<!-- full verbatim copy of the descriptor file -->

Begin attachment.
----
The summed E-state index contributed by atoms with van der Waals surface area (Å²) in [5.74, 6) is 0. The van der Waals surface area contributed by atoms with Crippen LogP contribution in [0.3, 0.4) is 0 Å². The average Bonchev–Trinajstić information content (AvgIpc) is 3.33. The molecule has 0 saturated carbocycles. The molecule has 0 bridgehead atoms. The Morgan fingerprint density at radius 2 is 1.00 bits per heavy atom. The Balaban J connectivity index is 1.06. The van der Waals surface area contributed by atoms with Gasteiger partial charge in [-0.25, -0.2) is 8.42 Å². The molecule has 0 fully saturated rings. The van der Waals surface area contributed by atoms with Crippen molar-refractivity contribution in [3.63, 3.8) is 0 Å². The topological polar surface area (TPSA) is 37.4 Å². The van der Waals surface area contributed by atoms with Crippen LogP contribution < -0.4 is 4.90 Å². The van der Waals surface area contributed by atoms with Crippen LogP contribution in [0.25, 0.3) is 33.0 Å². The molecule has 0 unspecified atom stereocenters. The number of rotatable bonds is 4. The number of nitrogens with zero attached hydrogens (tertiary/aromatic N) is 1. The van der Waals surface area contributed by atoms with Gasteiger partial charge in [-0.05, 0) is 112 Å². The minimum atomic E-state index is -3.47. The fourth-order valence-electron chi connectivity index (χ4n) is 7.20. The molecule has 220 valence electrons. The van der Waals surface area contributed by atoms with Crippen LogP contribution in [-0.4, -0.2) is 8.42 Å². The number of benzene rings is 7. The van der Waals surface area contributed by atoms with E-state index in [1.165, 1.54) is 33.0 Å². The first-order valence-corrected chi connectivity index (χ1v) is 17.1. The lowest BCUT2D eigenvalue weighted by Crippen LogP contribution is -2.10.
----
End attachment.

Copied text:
The summed E-state index contributed by atoms with van der Waals surface area (Å²) in [5.74, 6) is 0. The van der Waals surface area contributed by atoms with Crippen LogP contribution in [0.3, 0.4) is 0 Å². The average Bonchev–Trinajstić information content (AvgIpc) is 3.33. The molecule has 0 saturated carbocycles. The molecule has 0 bridgehead atoms. The Morgan fingerprint density at radius 2 is 1.00 bits per heavy atom. The Balaban J connectivity index is 1.06. The van der Waals surface area contributed by atoms with Gasteiger partial charge in [-0.25, -0.2) is 8.42 Å². The molecule has 0 fully saturated rings. The van der Waals surface area contributed by atoms with Crippen molar-refractivity contribution in [3.63, 3.8) is 0 Å². The topological polar surface area (TPSA) is 37.4 Å². The van der Waals surface area contributed by atoms with Crippen LogP contribution < -0.4 is 4.90 Å². The van der Waals surface area contributed by atoms with Crippen LogP contribution in [0.25, 0.3) is 33.0 Å². The molecule has 0 unspecified atom stereocenters. The number of rotatable bonds is 4. The number of nitrogens with zero attached hydrogens (tertiary/aromatic N) is 1. The van der Waals surface area contributed by atoms with Gasteiger partial charge in [-0.05, 0) is 112 Å². The minimum atomic E-state index is -3.47. The fourth-order valence-electron chi connectivity index (χ4n) is 7.20. The molecule has 220 valence electrons. The van der Waals surface area contributed by atoms with Crippen LogP contribution in [-0.4, -0.2) is 8.42 Å². The number of benzene rings is 7. The van der Waals surface area contributed by atoms with E-state index in [1.165, 1.54) is 33.0 Å². The first-order valence-corrected chi connectivity index (χ1v) is 17.1. The lowest BCUT2D eigenvalue weighted by Crippen LogP contribution is -2.10.